> > placed pre-hospital saves these patients
> > "significant mortality and morbidity"?
> > 
> > My reading (admittedly limited) seems to suggest
> the
> > opposite, so would be interested in what evidence
> > has lead you to your conclusion.
> > 
> > Cheers,
> > Stefan Mazur
> > Emergency Physician
> > 
> > >With all due respect, I have a different
> suggestion
> > - how about
> > >anesthetists and anesthesiologists willingly
> > sharing their knowledge and
> > >giving paramedics more chances to practice
> > intubation in a controlled
> > >setting (i.e., consider us as important to train
> as
> > you do residents,
> > >and stop giving the residents all the tubes).
> Last
> > time I was in the OR
> > >for ET practice, I got 0 chances out of an 8 hour
> > day. Why? Because
> > >anesthesia always found a reason to say no - No,
> > this patient has caps
> > >on her teeth. No, this patient is in for elective
> > surgery. No, we want
> > >the resident to get some experience. Not a very
> > effective investment of
> > >my time. And not a very appropriate way to
> behave,
> > to my thinking.
> > >
> > >Experienced paramedics can intubate quite
> > successfully - and quickly.
> > >The determining factor is not whether you have an
> > MD or other degree -
> > >it is the experience. Experience in controlled
> > settings helps you
> > >anticipate the problems in the uncontrolled
> > environment - and helps you
> > >understand when you will be able to get the tube,
> > and when you just
> > >secure whatever airway you can get and run.
> > >
> > >Patients may or may not have already aspirated -
> > often they haven't,
> > >and the reason they aspirate is because someone
> is
> > thumping and pumping
> > >on them. Having an ET in place saves these
> > patients significant
> > >morbidity and mortality - and isn't that what
> this
> > EMS is all about???
> > >No, paramedics shouldn't spend 10 minutes on the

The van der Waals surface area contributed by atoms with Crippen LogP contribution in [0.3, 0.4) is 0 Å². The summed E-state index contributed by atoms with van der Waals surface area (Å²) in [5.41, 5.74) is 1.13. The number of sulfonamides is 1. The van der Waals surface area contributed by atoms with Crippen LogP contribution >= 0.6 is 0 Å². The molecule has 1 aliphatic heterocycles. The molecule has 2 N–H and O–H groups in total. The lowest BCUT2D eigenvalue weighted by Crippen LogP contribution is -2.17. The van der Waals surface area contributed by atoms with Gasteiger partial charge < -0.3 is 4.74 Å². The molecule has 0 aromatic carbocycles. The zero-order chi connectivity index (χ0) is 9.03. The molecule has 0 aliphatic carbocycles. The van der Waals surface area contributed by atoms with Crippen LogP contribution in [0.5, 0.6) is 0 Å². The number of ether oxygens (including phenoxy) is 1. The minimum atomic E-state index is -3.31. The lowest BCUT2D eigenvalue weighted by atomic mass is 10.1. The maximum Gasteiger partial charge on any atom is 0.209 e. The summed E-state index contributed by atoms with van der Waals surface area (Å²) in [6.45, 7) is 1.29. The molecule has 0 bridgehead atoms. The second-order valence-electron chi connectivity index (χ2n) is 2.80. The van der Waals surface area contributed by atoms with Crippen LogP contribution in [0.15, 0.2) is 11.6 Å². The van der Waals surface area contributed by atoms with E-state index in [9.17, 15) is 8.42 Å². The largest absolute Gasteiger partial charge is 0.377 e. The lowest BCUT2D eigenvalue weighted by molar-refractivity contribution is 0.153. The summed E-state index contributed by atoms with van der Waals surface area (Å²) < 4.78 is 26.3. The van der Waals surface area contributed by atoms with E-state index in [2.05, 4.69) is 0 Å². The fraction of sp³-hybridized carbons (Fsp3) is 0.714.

> > scene trying to get an
> > >ET tube in. That is not the same thing as saying
> > that ET in the field
> > >is inappropriate. If you can get a tube quickly,
> > without undue
> > >deprivation of oxygen, do it. If you can't,
> > acknowledge you are human,
> > >use an alternative, and get the patient to
> > definitive care.
> > >
> > >The debate about ET in the field is really a
> > question of ensuring
> > >appropriate training and experience. There are
> > lots of medics out there
> > >who would be very happy to have more experience
> in
> > controlled settings.
> > >Any anesthetists/anesthesiologists willing to
> > help???
> > >
> > >P.S. If you prohibit pre-hospital intubation
> > absent hundreds of
> > >intubations (in what time period?), don't forget
> > that residents in the
> > >EMS fellowships and flight nurses, etc. won't be
> > able to tube either,
> > >until they get that many tubes. In that case,
> > paramedics should have
> > >the chance to accomplish the same criteria, and
> we
> > are back where I
> > >started - it all comes down to providing
> > opportunities for experience.
> > >
> > >My .02 worth
> > >Melissa
> > >
> > >>>> SeppelI at wahs.nsw.gov.au 4/5/2006 8:52:48 PM
> >>>
> > >What say the anaesthetists? Speaking as both an
> > anaesthetist and an
> > >intensivist, I have no problem with what you are
> > saying in principle,
> > >but we are discussing totally different things.
> > >
> > >I use nasotracheal tubes in appropriate patients
> > (the risk of
> > >sinusitis
> > >is often grossly overstated). I have done digital
> > intubation as well,
> > >but that is not something to recommend to an
> > inexperienced operator
> > >and
> > >not a situation I want to be in again. Your key
> > word is "- with
> > >experience". With the right experience you can do
> > anything you like,
> > >but
> > >for the majority of people out there with less
> > experience what you
> 
=== message truncated ===